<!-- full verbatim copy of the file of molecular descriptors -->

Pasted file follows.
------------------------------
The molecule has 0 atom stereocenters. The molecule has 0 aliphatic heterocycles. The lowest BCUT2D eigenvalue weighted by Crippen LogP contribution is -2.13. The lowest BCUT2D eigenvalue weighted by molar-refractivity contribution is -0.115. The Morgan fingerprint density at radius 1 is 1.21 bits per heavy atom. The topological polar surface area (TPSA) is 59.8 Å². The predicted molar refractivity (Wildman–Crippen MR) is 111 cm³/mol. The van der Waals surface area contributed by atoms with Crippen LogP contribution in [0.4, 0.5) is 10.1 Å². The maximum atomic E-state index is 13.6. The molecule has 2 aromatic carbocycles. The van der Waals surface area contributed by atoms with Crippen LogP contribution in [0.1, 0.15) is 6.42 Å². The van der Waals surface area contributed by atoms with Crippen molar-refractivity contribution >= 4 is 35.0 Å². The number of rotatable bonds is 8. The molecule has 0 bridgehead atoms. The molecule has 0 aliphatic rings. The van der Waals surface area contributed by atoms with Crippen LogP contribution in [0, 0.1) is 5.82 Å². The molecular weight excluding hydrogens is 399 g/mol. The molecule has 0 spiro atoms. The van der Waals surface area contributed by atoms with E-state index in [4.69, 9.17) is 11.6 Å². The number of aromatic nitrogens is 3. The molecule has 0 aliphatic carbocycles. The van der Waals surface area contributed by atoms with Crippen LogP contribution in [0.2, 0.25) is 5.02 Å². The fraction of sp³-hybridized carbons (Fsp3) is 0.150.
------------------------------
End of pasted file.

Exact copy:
The molecule has 0 atom stereocenters. The molecule has 0 aliphatic heterocycles. The lowest BCUT2D eigenvalue weighted by Crippen LogP contribution is -2.13. The lowest BCUT2D eigenvalue weighted by molar-refractivity contribution is -0.115. The Morgan fingerprint density at radius 1 is 1.21 bits per heavy atom. The topological polar surface area (TPSA) is 59.8 Å². The predicted molar refractivity (Wildman–Crippen MR) is 111 cm³/mol. The van der Waals surface area contributed by atoms with Crippen LogP contribution in [0.4, 0.5) is 10.1 Å². The maximum atomic E-state index is 13.6. The molecule has 2 aromatic carbocycles. The van der Waals surface area contributed by atoms with Crippen LogP contribution in [0.1, 0.15) is 6.42 Å². The van der Waals surface area contributed by atoms with Crippen molar-refractivity contribution >= 4 is 35.0 Å². The number of rotatable bonds is 8. The molecule has 0 bridgehead atoms. The molecule has 0 aliphatic rings. The van der Waals surface area contributed by atoms with Crippen LogP contribution in [0, 0.1) is 5.82 Å². The molecular weight excluding hydrogens is 399 g/mol. The molecule has 0 spiro atoms. The van der Waals surface area contributed by atoms with E-state index in [4.69, 9.17) is 11.6 Å². The number of aromatic nitrogens is 3. The molecule has 0 aliphatic carbocycles. The van der Waals surface area contributed by atoms with Crippen LogP contribution in [0.2, 0.25) is 5.02 Å². The fraction of sp³-hybridized carbons (Fsp3) is 0.150.